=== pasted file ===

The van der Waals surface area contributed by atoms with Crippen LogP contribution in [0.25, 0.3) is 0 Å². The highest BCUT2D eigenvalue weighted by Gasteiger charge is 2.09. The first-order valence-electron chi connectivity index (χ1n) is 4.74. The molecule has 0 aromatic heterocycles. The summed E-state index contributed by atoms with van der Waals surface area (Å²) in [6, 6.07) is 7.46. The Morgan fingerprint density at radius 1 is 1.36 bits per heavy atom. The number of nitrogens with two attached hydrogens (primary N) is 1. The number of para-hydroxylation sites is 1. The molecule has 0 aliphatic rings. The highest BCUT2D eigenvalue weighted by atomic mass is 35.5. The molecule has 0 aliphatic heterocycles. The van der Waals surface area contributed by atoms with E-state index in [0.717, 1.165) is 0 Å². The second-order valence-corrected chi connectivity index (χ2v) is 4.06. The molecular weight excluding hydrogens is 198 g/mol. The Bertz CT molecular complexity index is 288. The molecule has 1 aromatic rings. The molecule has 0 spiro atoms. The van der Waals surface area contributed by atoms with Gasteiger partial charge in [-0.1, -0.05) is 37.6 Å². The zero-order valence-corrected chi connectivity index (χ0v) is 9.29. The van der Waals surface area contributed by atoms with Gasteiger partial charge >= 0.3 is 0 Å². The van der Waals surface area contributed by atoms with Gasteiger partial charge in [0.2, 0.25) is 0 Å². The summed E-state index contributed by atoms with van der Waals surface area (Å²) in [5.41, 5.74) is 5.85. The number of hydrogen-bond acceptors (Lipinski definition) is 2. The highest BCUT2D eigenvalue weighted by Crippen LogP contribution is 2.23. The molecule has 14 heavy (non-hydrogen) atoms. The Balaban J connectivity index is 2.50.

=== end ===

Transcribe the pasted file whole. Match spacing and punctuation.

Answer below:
The van der Waals surface area contributed by atoms with Crippen LogP contribution in [0.25, 0.3) is 0 Å². The highest BCUT2D eigenvalue weighted by Gasteiger charge is 2.09. The first-order valence-electron chi connectivity index (χ1n) is 4.74. The molecule has 0 aromatic heterocycles. The summed E-state index contributed by atoms with van der Waals surface area (Å²) in [6, 6.07) is 7.46. The Morgan fingerprint density at radius 1 is 1.36 bits per heavy atom. The number of nitrogens with two attached hydrogens (primary N) is 1. The number of para-hydroxylation sites is 1. The molecule has 0 aliphatic rings. The highest BCUT2D eigenvalue weighted by atomic mass is 35.5. The molecule has 0 aliphatic heterocycles. The van der Waals surface area contributed by atoms with E-state index in [0.717, 1.165) is 0 Å². The second-order valence-corrected chi connectivity index (χ2v) is 4.06. The molecular weight excluding hydrogens is 198 g/mol. The Bertz CT molecular complexity index is 288. The molecule has 1 aromatic rings. The molecule has 0 spiro atoms. The van der Waals surface area contributed by atoms with Gasteiger partial charge in [-0.1, -0.05) is 37.6 Å². The zero-order valence-corrected chi connectivity index (χ0v) is 9.29. The van der Waals surface area contributed by atoms with Gasteiger partial charge >= 0.3 is 0 Å². The van der Waals surface area contributed by atoms with Gasteiger partial charge in [0.2, 0.25) is 0 Å². The summed E-state index contributed by atoms with van der Waals surface area (Å²) in [5.41, 5.74) is 5.85. The number of hydrogen-bond acceptors (Lipinski definition) is 2. The highest BCUT2D eigenvalue weighted by Crippen LogP contribution is 2.23. The molecule has 14 heavy (non-hydrogen) atoms. The Balaban J connectivity index is 2.50.